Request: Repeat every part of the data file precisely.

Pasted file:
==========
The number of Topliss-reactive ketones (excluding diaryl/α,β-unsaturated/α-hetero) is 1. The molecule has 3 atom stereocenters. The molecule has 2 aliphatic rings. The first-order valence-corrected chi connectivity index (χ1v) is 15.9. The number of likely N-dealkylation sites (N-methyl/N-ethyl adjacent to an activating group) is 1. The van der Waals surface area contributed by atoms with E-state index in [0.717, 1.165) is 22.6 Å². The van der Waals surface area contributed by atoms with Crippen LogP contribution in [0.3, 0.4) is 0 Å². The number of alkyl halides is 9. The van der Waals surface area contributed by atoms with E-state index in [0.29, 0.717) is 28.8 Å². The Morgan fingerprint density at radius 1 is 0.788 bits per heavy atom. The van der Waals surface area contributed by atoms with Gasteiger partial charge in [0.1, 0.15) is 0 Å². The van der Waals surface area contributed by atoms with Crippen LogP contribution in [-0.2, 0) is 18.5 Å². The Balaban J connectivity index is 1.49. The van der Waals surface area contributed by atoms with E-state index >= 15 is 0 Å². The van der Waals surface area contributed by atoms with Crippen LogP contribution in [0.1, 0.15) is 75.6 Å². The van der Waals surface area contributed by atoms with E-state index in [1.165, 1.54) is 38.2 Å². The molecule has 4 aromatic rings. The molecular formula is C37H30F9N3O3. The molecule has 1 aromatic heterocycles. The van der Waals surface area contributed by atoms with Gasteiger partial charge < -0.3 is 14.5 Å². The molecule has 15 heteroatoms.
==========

The number of Topliss-reactive ketones (excluding diaryl/α,β-unsaturated/α-hetero) is 1. The molecule has 3 atom stereocenters. The molecule has 2 aliphatic rings. The first-order valence-corrected chi connectivity index (χ1v) is 15.9. The number of likely N-dealkylation sites (N-methyl/N-ethyl adjacent to an activating group) is 1. The van der Waals surface area contributed by atoms with E-state index in [0.717, 1.165) is 22.6 Å². The van der Waals surface area contributed by atoms with Crippen LogP contribution in [0.3, 0.4) is 0 Å². The number of alkyl halides is 9. The van der Waals surface area contributed by atoms with E-state index in [0.29, 0.717) is 28.8 Å². The Morgan fingerprint density at radius 1 is 0.788 bits per heavy atom. The van der Waals surface area contributed by atoms with Gasteiger partial charge in [0.1, 0.15) is 0 Å². The van der Waals surface area contributed by atoms with Crippen LogP contribution in [-0.2, 0) is 18.5 Å². The Balaban J connectivity index is 1.49. The van der Waals surface area contributed by atoms with E-state index >= 15 is 0 Å². The van der Waals surface area contributed by atoms with Crippen LogP contribution in [0.1, 0.15) is 75.6 Å². The van der Waals surface area contributed by atoms with E-state index in [1.165, 1.54) is 38.2 Å². The molecule has 4 aromatic rings. The molecular formula is C37H30F9N3O3. The molecule has 1 aromatic heterocycles. The van der Waals surface area contributed by atoms with Gasteiger partial charge < -0.3 is 14.5 Å². The molecule has 15 heteroatoms.